In any event, the adequacy of the warnings was not a proximate cause of Jiang's injuries because a reasonable jury could only conclude that Jiang was a knowledgeable user. See Liriano, 92 N.Y.2d at 241, 677 N.Y.S.2d 764, 700 N.E.2d 303 (“[W]here the injured party was fully aware of the hazard through general knowledge, ․ lack of a warning about that danger may well obviate the failure to warn as a legal cause of an injury resulting from that danger.”). The knowledgeable user exception is most often applied to professionals and skilled tradespeople, such as Jiang. Billiar, 623 F.2d at 243. Here, Jiang was a professional contractor for over ten years, had used Minwax on at least ten prior occasions, and had used Ridgid vacuums during that time. He admitted to having read the warnings and having received training on proper disposal. Jiang's experience with the products in question demonstrated, as a matter of law, that he was knowledgeable about the dangers related to their use. Therefore, his claim fails, and the district court did not err in granting summary judgment in favor of defendants.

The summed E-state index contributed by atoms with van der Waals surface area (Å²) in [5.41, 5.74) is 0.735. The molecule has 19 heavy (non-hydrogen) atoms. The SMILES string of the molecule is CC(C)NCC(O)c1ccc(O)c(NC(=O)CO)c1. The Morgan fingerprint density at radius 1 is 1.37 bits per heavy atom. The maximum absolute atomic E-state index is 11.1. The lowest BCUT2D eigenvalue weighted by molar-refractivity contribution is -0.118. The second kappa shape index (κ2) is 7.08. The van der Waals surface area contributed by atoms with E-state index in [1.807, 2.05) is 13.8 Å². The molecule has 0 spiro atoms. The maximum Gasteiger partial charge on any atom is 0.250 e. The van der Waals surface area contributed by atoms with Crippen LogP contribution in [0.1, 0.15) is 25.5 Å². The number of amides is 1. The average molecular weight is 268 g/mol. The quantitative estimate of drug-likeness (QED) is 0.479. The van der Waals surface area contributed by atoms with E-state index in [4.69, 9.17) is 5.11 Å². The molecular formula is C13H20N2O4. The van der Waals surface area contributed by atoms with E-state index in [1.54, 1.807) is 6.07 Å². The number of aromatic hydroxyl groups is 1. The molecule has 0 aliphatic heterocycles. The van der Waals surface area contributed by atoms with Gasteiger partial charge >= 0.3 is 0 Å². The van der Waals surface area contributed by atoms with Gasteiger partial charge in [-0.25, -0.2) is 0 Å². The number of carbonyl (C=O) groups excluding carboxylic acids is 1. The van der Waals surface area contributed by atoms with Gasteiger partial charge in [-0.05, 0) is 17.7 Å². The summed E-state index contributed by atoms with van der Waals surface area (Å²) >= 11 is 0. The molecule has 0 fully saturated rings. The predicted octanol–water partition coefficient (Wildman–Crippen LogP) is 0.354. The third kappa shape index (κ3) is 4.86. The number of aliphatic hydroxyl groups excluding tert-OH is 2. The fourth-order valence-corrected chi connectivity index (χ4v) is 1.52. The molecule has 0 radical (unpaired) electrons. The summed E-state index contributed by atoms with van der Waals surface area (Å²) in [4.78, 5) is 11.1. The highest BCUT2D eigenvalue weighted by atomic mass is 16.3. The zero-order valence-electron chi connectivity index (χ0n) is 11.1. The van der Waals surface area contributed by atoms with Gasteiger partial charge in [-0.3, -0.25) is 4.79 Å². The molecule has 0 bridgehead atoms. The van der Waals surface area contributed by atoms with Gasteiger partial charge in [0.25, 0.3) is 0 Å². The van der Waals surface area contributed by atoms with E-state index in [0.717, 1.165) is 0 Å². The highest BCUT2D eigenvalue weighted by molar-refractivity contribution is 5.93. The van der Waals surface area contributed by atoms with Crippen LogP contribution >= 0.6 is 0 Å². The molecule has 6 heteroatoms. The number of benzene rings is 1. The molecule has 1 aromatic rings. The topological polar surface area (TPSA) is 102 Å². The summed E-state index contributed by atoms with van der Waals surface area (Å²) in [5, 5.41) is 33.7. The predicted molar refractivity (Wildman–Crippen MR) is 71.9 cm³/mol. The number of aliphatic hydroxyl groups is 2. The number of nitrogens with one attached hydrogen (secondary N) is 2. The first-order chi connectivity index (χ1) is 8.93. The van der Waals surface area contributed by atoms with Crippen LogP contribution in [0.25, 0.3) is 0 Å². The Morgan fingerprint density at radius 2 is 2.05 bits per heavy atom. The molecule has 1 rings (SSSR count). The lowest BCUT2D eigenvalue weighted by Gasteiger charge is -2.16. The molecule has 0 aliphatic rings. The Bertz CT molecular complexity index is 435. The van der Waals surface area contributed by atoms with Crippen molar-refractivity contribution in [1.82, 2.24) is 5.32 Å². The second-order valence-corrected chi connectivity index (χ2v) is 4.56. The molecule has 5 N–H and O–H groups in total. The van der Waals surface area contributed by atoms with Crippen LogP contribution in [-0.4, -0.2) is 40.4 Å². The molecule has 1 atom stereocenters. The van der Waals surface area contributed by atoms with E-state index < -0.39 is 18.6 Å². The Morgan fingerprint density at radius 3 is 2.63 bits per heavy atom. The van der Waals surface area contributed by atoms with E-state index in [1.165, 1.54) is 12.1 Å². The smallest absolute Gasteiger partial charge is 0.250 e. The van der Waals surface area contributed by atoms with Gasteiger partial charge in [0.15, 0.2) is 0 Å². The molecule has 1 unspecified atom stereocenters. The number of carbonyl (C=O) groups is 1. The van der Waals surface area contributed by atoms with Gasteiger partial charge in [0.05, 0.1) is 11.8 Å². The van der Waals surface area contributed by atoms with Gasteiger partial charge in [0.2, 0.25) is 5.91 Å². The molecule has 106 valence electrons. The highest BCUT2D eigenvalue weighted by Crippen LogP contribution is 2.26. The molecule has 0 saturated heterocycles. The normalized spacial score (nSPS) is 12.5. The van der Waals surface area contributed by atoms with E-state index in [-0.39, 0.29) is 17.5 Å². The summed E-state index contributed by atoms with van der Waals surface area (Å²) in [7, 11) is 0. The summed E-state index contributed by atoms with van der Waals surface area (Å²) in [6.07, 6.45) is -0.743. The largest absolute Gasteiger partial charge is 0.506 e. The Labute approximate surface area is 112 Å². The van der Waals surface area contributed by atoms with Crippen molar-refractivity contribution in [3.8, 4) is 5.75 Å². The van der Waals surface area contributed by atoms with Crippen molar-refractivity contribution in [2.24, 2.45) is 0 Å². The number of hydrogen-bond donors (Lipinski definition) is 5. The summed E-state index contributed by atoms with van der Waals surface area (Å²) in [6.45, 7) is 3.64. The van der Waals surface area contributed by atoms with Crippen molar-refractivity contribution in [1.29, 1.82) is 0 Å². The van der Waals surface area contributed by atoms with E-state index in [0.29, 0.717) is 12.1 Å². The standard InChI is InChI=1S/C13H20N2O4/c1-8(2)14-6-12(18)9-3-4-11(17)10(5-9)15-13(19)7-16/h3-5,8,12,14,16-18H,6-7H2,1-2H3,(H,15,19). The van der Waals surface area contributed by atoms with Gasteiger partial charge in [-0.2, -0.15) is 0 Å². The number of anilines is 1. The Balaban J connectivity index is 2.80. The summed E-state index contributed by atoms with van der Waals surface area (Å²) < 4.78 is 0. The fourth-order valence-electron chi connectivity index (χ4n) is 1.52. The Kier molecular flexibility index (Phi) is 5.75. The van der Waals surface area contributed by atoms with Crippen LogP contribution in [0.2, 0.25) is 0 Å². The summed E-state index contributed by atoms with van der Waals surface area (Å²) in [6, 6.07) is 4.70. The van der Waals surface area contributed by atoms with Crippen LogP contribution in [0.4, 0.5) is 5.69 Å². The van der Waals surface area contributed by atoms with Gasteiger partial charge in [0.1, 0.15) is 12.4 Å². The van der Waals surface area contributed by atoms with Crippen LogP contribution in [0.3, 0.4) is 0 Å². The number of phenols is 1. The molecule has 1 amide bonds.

We have considered Jiang's remaining arguments and find them to be without merit. Accordingly, we AFFIRM the judgment of the district court.